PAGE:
There is SO MUCH to tell you about our move! I’m going to do it in chunks, to devote sufficient time to every exciting detail.
Tui the Wonder Dog is heading to New Zealand a week ahead of us. It won’t surprise you to learn that flying a dog across the world is a mission (and hellishly expensive), but given that the alternative would be an epic road trip through several continents, we’ve all had to get on with it.
I’d always assumed (as much as I’d ever thimk about these things) that pets would be sedated before flying, but it turns out that this isn’t the case: sedation lowers one’s blood pressure, as does flying, so the combined effects are too dangerous and no pet is allowed to fly if it looks to be a bit doped and woozy. Instead, the Wonder Dog will travel in her own personal crate, built to give her just enough space to stand up, lie down and turn around. She’ll travel in a special part of the hold that is temperature-controlled and will be very dark – apparently, most dogs sleep for the entire journey. Is it just me, or does this sound like a pretty awesome way to travel? I wish I could fly home in my own custom-built bedroom. I suspect that it will be more comfortable than folding my lanky frame into an economy-class seat for two back-to-back 12 hour flights.
The only grim thing is that Tui will be sealed into her crate at Heathrow and won’t be allowed out again until she gets to Wellington, some 30 hours later. I was slightly concerned about this and asked about bathroom arrangements, having assumed that Tui would be allowed out for a scamper around at the halfway mark. But no! The dog shipping company suggested that we don’t feed her for 24 hours before the journey and take her for a decent walk beforehand, to let her do her business. She will have water on the trip, so she won’t be a shrivelled-up little puppy when she arrives.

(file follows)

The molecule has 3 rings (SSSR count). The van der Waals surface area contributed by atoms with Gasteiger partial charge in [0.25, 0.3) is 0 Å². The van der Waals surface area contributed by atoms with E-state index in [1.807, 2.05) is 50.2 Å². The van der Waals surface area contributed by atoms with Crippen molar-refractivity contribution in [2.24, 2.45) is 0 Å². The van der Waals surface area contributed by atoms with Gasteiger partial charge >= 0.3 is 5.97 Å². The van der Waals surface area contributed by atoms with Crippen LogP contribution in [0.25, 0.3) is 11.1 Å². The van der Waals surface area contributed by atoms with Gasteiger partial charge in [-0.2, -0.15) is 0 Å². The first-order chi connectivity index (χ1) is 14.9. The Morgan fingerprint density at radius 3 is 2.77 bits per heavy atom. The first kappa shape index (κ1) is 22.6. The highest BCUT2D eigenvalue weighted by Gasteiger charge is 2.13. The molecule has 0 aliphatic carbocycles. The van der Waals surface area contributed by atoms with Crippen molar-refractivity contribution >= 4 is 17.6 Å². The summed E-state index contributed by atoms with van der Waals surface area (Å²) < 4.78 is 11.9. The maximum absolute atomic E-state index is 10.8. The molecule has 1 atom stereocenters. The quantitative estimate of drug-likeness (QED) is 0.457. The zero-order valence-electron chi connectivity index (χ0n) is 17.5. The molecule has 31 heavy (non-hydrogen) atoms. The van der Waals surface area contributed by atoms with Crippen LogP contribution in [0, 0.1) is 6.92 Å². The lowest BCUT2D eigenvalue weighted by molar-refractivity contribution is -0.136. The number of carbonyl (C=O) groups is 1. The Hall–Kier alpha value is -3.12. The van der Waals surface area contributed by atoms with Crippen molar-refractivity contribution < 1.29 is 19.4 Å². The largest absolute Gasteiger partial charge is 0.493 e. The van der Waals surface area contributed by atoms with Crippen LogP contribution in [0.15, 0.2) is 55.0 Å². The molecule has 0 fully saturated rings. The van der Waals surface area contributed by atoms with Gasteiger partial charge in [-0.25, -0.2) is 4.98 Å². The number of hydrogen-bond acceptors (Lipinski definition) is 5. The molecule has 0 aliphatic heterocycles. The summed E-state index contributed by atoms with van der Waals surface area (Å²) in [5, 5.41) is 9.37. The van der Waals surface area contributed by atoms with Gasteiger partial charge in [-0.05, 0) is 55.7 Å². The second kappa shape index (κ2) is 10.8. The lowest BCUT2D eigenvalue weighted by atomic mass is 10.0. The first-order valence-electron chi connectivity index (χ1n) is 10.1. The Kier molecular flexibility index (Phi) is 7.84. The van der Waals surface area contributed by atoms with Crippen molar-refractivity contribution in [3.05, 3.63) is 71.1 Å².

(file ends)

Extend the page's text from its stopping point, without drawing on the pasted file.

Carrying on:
To prepare for the journey we’ve needed to sort out medical records and blood tests. Thankfully, dogs travelling from the UK to NZ don’t have to spend any time in quarantine at the moment, but she will need to be under house arrest and avoid other dogs for the first month. My parents are going to pick her up from Wellington and take care of her until I arrive, a week later.
One of the hardest things we’ve had to do is tell Tui’s lovely dog sitter, Tina, that we were leaving. Lovely people, poor Tina was devastated. She has two dogs of her own, but she and her husband really love Tui. She’s had her for three days this week, just to soften the blow of parting, and she’s bought her a blinging new collar. Check it out:
Our taste in dog fashion is a lot more sober, but Tina decided to throw away Tui’s collar after buying this one… Tristan’s going to buy her something slightly more ‘everyday’ this morning, and this glam number can be kept for special occasions.
So, Tui is spending her last day as a UK dog today. She will be taken to Heathrow tomorrow afternoon and I will be a nervous wreck until I know that she’s made it to Wellington in one piece. I’ve written my mother an extensive Tui the Wonder Dog operations manual. We’re all set.